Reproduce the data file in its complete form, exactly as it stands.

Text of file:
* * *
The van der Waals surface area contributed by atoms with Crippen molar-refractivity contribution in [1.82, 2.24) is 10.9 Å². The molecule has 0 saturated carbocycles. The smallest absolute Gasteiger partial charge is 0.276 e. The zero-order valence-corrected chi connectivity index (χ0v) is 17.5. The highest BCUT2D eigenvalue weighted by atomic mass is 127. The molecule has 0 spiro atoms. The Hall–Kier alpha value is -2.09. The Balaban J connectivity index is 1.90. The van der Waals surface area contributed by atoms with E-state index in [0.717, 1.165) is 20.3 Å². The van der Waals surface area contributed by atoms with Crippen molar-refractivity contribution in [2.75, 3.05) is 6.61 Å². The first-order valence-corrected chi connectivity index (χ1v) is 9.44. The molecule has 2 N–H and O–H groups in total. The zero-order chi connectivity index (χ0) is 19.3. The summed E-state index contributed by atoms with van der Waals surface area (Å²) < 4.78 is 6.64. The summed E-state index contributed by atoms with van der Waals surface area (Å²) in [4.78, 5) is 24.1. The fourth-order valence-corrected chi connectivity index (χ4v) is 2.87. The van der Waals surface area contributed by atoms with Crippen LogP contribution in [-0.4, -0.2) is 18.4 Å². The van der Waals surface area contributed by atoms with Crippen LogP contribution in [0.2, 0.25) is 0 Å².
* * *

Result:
The van der Waals surface area contributed by atoms with Crippen molar-refractivity contribution in [1.82, 2.24) is 10.9 Å². The molecule has 0 saturated carbocycles. The smallest absolute Gasteiger partial charge is 0.276 e. The zero-order valence-corrected chi connectivity index (χ0v) is 17.5. The highest BCUT2D eigenvalue weighted by atomic mass is 127. The molecule has 0 spiro atoms. The Hall–Kier alpha value is -2.09. The Balaban J connectivity index is 1.90. The van der Waals surface area contributed by atoms with E-state index in [0.717, 1.165) is 20.3 Å². The van der Waals surface area contributed by atoms with Crippen molar-refractivity contribution in [2.75, 3.05) is 6.61 Å². The first-order valence-corrected chi connectivity index (χ1v) is 9.44. The molecule has 2 N–H and O–H groups in total. The zero-order chi connectivity index (χ0) is 19.3. The summed E-state index contributed by atoms with van der Waals surface area (Å²) < 4.78 is 6.64. The summed E-state index contributed by atoms with van der Waals surface area (Å²) in [4.78, 5) is 24.1. The fourth-order valence-corrected chi connectivity index (χ4v) is 2.87. The van der Waals surface area contributed by atoms with Crippen LogP contribution in [-0.4, -0.2) is 18.4 Å². The van der Waals surface area contributed by atoms with Crippen LogP contribution in [0.2, 0.25) is 0 Å².